Top 100 Habs
First, the top 100 Habs. This was a project that took a few months, but it was a lot of fun. I learned a lot about the Habs. A few things to note about it:
• Apparently, Ken Campbell of The Hockey News came out with a book called Habs Heroes: The Definitive List of the 100 Greatest Canadiens Ever. I didn’t know this when I had the idea or when I did up my list. I found out about halfway through publishing, and bought a copy when I was at about 17. I would post about a player, and then read about Campbell’s choice.
What was interesting is that we both had the same #1 and #100, and were hit and miss on the others. We were one or two off on some of the choices (Bob Gainey and Guy Carbonneau), but way off on others (Jack Laviolette).
• After doing some research on some of the players, I realize I didn’t know as much about them as I thought. Frank Mahovolich should have been a lot further down the list, and Bert Olmstead should have been a lot higher (at least 30 spots higher).
• It was frustrating to be writing some of the player profiles when Montreal was sucking this year. To write, “such and such a player won eight Stanley Cups in 12 years” was frustrating when the Habs haven’t won a Cup in 16 years.
Way back in October, I did an NHL preview. At the time, I guessed Calgary and Montreal would meet in the finals. Even though most experts believe both of them to be eliminated in the first round, I might as well stick with them for my prediction.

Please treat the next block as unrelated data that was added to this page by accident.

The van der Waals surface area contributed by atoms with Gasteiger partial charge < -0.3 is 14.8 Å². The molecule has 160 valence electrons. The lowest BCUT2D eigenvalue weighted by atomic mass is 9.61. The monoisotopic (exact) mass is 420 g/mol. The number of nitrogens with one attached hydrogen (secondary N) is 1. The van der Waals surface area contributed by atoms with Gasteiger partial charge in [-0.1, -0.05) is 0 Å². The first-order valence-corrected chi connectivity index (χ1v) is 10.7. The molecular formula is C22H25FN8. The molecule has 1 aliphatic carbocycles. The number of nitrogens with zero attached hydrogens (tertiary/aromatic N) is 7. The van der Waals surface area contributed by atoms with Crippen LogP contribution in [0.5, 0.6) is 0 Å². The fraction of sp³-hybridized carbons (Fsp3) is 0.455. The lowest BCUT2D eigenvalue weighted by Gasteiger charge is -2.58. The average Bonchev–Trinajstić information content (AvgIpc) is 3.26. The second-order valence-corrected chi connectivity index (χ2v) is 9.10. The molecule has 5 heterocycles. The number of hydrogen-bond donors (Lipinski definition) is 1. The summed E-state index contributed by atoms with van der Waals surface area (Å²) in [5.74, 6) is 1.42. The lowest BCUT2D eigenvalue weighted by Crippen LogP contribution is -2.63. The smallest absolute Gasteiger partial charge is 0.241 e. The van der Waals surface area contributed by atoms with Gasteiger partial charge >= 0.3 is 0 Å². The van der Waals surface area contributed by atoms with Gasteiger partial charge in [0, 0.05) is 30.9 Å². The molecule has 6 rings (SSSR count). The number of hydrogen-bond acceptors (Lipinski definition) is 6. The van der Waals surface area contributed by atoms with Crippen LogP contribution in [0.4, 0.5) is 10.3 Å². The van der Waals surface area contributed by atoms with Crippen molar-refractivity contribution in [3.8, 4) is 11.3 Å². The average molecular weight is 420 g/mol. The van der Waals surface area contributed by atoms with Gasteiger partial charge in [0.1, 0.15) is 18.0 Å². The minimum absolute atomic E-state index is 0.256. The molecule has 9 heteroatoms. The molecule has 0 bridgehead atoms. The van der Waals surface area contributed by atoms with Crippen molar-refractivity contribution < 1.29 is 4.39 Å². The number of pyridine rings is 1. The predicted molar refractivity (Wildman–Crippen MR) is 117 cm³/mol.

The rest of my picks for the first round: Penguins, Capitals, Devils, Sharks, Red Wings, and Blues (my upset special).
I figured this would be as good a time as any to go evaluate my picks from the preseason.
I got most teams right. I predicted Boston to win the division and come second (they finished first). I had the Sens at 9th (they came 10th). I had the Flyers fifth (they came fifth). Most of them were close, but I was really off of the Lightning (had them eighth, instead 14th), Oilers (third, instead of 11th), and Stars (second, instead of 12th).
My pool picks were pretty spot on. Some of the good ones:
• Simon Gagne may slip down a few rounds because of injury concerns and the fact he didn’t have a lot of points. If you can get him in the fourth or fifth round, you should take a chance. Or you could take a flyer (ha ha, get it?… Moving on…) Jeff Carter has shown improvement every year, so he might also be worth a risk if you think he will improve on his 53 points from last year. Stay away from: Braydon Coburn. He had a career year on defence last year with 36 points, but I think that he will plateau at that level.
Carter finished with 82 points, and Gagne with 74. Coburn had 28.
• Mikko Koivu has been improving every single season. While he missed some time last year because of injuries, he should be able to get a career year this year, with at least 60 points.
He finished with 67 points.
• Pavol Demitra will be centring the Sedin twins, so he makes the best pick. There’s no real dark horse on this team, as no one looks ready to break out with a career-year. But if you had to choose one, go for Ryan Kesler.